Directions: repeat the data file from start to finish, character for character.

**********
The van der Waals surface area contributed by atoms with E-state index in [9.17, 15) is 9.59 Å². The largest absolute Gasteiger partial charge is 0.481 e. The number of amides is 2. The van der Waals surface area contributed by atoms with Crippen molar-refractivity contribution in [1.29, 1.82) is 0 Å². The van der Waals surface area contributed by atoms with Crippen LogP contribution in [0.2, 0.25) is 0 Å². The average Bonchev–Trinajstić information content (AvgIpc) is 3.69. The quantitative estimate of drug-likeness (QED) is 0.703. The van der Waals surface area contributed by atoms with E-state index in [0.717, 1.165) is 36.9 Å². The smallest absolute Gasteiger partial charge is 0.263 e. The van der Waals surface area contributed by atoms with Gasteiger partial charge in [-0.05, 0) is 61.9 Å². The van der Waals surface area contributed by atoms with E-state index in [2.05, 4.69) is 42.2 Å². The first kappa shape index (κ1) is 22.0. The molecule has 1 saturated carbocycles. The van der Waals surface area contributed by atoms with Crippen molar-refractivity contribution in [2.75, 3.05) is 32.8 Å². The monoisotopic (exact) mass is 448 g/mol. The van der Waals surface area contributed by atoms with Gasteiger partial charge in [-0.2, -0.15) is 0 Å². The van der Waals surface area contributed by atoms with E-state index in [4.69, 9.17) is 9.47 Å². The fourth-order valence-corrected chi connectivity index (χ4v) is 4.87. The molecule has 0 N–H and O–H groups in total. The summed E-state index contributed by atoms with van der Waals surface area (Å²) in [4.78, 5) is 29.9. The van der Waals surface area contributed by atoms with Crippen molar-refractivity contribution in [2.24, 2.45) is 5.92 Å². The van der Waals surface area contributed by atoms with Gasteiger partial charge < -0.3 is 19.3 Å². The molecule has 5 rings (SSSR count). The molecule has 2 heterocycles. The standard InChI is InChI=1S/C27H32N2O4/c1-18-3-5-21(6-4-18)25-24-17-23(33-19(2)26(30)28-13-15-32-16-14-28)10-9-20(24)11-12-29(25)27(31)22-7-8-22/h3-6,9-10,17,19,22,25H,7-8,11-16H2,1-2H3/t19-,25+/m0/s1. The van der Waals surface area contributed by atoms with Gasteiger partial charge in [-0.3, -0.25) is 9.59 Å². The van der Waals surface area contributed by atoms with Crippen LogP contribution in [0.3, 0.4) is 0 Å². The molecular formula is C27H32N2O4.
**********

The van der Waals surface area contributed by atoms with E-state index in [9.17, 15) is 9.59 Å². The largest absolute Gasteiger partial charge is 0.481 e. The number of amides is 2. The van der Waals surface area contributed by atoms with Crippen molar-refractivity contribution in [1.29, 1.82) is 0 Å². The van der Waals surface area contributed by atoms with Crippen LogP contribution in [0.2, 0.25) is 0 Å². The average Bonchev–Trinajstić information content (AvgIpc) is 3.69. The quantitative estimate of drug-likeness (QED) is 0.703. The van der Waals surface area contributed by atoms with E-state index in [0.717, 1.165) is 36.9 Å². The smallest absolute Gasteiger partial charge is 0.263 e. The van der Waals surface area contributed by atoms with Gasteiger partial charge in [-0.05, 0) is 61.9 Å². The van der Waals surface area contributed by atoms with E-state index in [2.05, 4.69) is 42.2 Å². The first kappa shape index (κ1) is 22.0. The molecule has 1 saturated carbocycles. The van der Waals surface area contributed by atoms with Crippen molar-refractivity contribution in [2.75, 3.05) is 32.8 Å². The monoisotopic (exact) mass is 448 g/mol. The van der Waals surface area contributed by atoms with Gasteiger partial charge in [-0.2, -0.15) is 0 Å². The van der Waals surface area contributed by atoms with E-state index in [4.69, 9.17) is 9.47 Å². The fourth-order valence-corrected chi connectivity index (χ4v) is 4.87. The molecule has 0 N–H and O–H groups in total. The summed E-state index contributed by atoms with van der Waals surface area (Å²) in [4.78, 5) is 29.9. The van der Waals surface area contributed by atoms with Crippen molar-refractivity contribution in [2.24, 2.45) is 5.92 Å². The van der Waals surface area contributed by atoms with Gasteiger partial charge < -0.3 is 19.3 Å². The molecule has 5 rings (SSSR count). The molecule has 2 heterocycles. The standard InChI is InChI=1S/C27H32N2O4/c1-18-3-5-21(6-4-18)25-24-17-23(33-19(2)26(30)28-13-15-32-16-14-28)10-9-20(24)11-12-29(25)27(31)22-7-8-22/h3-6,9-10,17,19,22,25H,7-8,11-16H2,1-2H3/t19-,25+/m0/s1. The van der Waals surface area contributed by atoms with Gasteiger partial charge in [-0.3, -0.25) is 9.59 Å². The van der Waals surface area contributed by atoms with Crippen LogP contribution in [0.3, 0.4) is 0 Å². The molecular formula is C27H32N2O4.